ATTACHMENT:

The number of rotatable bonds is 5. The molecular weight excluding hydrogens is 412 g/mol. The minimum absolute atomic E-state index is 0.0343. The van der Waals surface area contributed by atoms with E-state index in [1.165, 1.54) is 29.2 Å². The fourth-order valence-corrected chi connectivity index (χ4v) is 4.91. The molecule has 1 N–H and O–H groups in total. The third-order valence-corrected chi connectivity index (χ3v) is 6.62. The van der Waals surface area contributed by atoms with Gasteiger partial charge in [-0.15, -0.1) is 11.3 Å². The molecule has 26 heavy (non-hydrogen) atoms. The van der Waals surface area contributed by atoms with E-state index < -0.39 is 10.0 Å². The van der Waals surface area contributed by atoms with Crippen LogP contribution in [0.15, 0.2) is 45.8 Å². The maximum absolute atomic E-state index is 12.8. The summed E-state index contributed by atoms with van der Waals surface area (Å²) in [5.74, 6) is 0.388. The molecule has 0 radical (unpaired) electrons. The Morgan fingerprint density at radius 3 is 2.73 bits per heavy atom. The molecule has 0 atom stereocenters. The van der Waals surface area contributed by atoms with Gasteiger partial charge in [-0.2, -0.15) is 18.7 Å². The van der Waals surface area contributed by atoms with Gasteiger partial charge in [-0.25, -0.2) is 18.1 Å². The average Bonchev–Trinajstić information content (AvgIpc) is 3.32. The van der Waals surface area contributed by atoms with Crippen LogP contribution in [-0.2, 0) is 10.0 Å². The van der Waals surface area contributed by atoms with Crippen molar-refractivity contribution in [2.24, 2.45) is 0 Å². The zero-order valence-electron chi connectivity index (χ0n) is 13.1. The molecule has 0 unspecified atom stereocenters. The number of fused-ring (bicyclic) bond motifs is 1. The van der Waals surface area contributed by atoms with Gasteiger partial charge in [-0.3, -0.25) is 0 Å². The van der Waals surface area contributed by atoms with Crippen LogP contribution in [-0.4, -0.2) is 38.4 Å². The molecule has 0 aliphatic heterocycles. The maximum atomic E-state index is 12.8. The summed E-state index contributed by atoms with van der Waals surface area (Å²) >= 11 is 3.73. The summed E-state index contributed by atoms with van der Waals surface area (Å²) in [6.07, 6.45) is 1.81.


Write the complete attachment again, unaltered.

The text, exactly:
The number of rotatable bonds is 5. The molecular weight excluding hydrogens is 412 g/mol. The minimum absolute atomic E-state index is 0.0343. The van der Waals surface area contributed by atoms with E-state index in [1.165, 1.54) is 29.2 Å². The fourth-order valence-corrected chi connectivity index (χ4v) is 4.91. The molecule has 1 N–H and O–H groups in total. The third-order valence-corrected chi connectivity index (χ3v) is 6.62. The van der Waals surface area contributed by atoms with Gasteiger partial charge in [-0.15, -0.1) is 11.3 Å². The molecule has 26 heavy (non-hydrogen) atoms. The van der Waals surface area contributed by atoms with E-state index < -0.39 is 10.0 Å². The van der Waals surface area contributed by atoms with Crippen LogP contribution in [0.15, 0.2) is 45.8 Å². The maximum absolute atomic E-state index is 12.8. The summed E-state index contributed by atoms with van der Waals surface area (Å²) in [5.74, 6) is 0.388. The molecule has 0 radical (unpaired) electrons. The Morgan fingerprint density at radius 3 is 2.73 bits per heavy atom. The molecule has 0 atom stereocenters. The van der Waals surface area contributed by atoms with Gasteiger partial charge in [-0.2, -0.15) is 18.7 Å². The van der Waals surface area contributed by atoms with Gasteiger partial charge in [-0.25, -0.2) is 18.1 Å². The average Bonchev–Trinajstić information content (AvgIpc) is 3.32. The van der Waals surface area contributed by atoms with Crippen LogP contribution in [-0.2, 0) is 10.0 Å². The van der Waals surface area contributed by atoms with Crippen molar-refractivity contribution in [2.24, 2.45) is 0 Å². The zero-order valence-electron chi connectivity index (χ0n) is 13.1. The molecule has 0 unspecified atom stereocenters. The number of fused-ring (bicyclic) bond motifs is 1. The van der Waals surface area contributed by atoms with Gasteiger partial charge in [-0.3, -0.25) is 0 Å². The van der Waals surface area contributed by atoms with Crippen LogP contribution in [-0.4, -0.2) is 38.4 Å². The molecule has 0 aliphatic heterocycles. The maximum atomic E-state index is 12.8. The summed E-state index contributed by atoms with van der Waals surface area (Å²) >= 11 is 3.73. The summed E-state index contributed by atoms with van der Waals surface area (Å²) in [6.07, 6.45) is 1.81.